Yes, better, sir.
Draw, if you be men. Gregory, remember thy swashing blow.
Put up your swords; you know not what you do.
Beats down their swords Enter TYBALT
What, art thou drawn among these heartless hinds?
Turn thee, Benvolio, look upon thy death.
I do but keep the peace: put up thy sword,
Or manage it to part these men with me.
What, drawn, and talk of peace! I hate the word,
As I hate hell, all Montagues, and thee:
Have at thee, coward!
Enter, several of both houses, who join the fray; then enter Citizens, with clubs
Clubs, bills, and partisans! strike! beat them down!
Down with the Capulets! down with the Montagues!
Enter CAPULET in his gown, and LADY CAPULET
What noise is this? Give me my long sword, ho!
A crutch, a crutch! why call you for a sword?
My sword, I say! Old Montague is come,
And flourishes his blade in spite of me.
Enter MONTAGUE and LADY MONTAGUE
Thou villain Capulet,--Hold me not, let me go.
Thou shalt not stir a foot to seek a foe.
Enter PRINCE, with Attendants
Rebellious subjects, enemies to peace,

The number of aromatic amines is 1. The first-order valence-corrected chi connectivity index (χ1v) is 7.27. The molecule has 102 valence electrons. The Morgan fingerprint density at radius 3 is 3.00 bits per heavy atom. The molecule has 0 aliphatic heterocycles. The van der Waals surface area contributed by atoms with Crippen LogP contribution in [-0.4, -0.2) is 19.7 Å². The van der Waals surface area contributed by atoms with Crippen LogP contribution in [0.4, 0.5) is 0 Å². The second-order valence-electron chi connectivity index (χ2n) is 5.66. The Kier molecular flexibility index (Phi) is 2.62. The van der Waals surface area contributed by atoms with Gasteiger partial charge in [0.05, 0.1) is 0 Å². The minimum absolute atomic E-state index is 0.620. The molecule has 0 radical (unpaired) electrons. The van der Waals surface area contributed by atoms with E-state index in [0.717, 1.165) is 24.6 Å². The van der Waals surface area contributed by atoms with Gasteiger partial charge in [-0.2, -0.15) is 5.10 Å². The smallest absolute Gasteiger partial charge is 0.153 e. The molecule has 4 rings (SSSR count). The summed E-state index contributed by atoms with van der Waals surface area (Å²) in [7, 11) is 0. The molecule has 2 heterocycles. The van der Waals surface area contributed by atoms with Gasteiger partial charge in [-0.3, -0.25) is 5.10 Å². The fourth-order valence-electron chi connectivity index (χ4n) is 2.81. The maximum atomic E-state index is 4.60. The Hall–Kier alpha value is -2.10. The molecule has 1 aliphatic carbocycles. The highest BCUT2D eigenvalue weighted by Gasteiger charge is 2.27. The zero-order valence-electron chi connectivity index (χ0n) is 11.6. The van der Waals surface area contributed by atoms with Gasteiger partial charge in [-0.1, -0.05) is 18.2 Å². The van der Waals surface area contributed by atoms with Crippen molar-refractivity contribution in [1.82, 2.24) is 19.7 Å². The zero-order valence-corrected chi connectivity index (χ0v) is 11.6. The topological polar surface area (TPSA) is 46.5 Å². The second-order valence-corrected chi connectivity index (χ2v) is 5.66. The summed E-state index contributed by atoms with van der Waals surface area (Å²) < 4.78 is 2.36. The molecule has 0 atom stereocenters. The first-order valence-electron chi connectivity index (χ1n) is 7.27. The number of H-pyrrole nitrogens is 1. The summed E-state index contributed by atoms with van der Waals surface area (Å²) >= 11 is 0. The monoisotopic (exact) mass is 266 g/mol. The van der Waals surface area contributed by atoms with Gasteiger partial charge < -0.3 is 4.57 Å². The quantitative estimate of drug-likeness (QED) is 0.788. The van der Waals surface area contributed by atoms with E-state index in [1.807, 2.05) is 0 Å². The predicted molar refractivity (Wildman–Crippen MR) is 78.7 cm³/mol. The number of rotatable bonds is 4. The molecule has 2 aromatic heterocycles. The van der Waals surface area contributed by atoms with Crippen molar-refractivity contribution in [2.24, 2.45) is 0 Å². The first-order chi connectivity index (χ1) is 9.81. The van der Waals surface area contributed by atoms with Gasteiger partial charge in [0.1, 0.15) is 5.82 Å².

Profaners of this neighbour-stained steel,--
Will they not hear? What, ho! you men, you beasts,
That quench the fire of your pernicious rage
With purple fountains issuing from your veins,
On pain of torture, from those bloody hands
Throw your mistemper d weapons to the ground,
And hear the sentence of your moved prince.
Three civil brawls, bred of an airy word,
By thee, old Capulet, and Montague,
Have thrice disturb d the quiet of our streets,
And made Verona s ancient citizens
Cast by their grave beseeming ornaments,
To wield old partisans, in hands as old,
Canker d with peace, to part your canker d hate:
If ever you disturb our streets again,
Your lives shall pay the forfeit of the peace.
For this time, all the rest depart away:
You Capulet; shall go along with me:
And, Montague, come you this afternoon,
To know our further pleasure in this case,
To old Free-town, our common judgment-place.
Once more, on pain of death, all men depart.
Exeunt all but MONTAGUE, LADY MONTAGUE, and BENVOLIO
Who set this ancient quarrel new abroach?
Speak, nephew, were you by when it began?
Here were the servants of your adversary,
And yours, close fighting ere I did approach:
I drew to part them: in the instant came
The fiery Tybalt, with his sword prepared,
Which, as he breathed defiance to my ears,
He swung about his head and cut the winds,
Who nothing hurt withal hiss d him in scorn:
While we were interchanging thrusts and blows,